The Gold That Changed the World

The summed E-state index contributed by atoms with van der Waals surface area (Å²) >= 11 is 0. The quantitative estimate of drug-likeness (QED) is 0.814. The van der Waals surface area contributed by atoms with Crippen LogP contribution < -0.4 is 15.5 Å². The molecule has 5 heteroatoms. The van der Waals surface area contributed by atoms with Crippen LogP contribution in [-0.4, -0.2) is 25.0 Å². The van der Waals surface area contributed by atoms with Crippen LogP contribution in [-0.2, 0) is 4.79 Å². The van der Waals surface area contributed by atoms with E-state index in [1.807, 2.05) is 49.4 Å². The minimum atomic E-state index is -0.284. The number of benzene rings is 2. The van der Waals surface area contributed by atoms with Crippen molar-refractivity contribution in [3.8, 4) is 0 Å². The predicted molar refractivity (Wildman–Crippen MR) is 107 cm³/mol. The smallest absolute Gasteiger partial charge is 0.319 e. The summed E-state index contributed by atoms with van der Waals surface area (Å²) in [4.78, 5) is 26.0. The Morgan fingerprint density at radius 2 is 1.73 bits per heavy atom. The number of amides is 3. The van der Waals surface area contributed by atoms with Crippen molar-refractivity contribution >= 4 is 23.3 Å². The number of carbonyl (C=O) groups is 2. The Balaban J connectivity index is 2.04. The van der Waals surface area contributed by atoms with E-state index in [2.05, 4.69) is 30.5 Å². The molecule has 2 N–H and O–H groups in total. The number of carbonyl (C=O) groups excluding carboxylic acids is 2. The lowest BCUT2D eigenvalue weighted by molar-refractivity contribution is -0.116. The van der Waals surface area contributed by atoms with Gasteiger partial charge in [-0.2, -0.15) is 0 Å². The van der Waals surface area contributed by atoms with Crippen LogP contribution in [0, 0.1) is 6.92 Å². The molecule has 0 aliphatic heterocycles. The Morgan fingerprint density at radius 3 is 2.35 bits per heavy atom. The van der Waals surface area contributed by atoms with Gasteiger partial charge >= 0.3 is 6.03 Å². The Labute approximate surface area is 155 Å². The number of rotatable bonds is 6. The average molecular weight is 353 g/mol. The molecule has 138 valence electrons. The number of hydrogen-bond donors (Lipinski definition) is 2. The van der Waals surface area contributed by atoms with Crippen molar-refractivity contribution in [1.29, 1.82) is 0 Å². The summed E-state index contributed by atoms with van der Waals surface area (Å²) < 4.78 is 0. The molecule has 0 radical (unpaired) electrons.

Friday January 24, 2020, will be the 172nd anniversary of the gold discovery in California. On a crisp winter day in 1848, a carpenter named James Marshall, who was constructing a sawmill on the South Fork of the American River for his employer John Sutter, spotted “something shiny” at the bottom of the mill’s tailrace…and by leaning down to pick it up, changed the course of history. He and Captain Sutter, who owned a trading post in the Sacramento Valley, tried to keep the discovery a secret until the mill was finished, but word seeped out this way and that, spreading via merchant ship around the Pacific Rim. By May, curious California residents were finding excuses to ride up to the mill site at Coloma. By July, men from Mexico, South America, and Hawaii were mining California’s rivers, and San Francisco was all but deserted. In August a St. Louis, Missouri, newspaper reported a rumored gold discovery in the far-away land the United States had recently acquired from Mexico. In December 1848, U.S. President James Polk publicly confirmed the existence of extensive, high-quality gold deposits in California’s foothills, sparking immediate gold frenzy on America’s East Coast. The Great California Gold Rush drew thousands from all over the globe—in fact, it was the greatest worldwide migration in peacetime history—propelled significant industrial and agricultural growth in California, and energized a flagging world economy.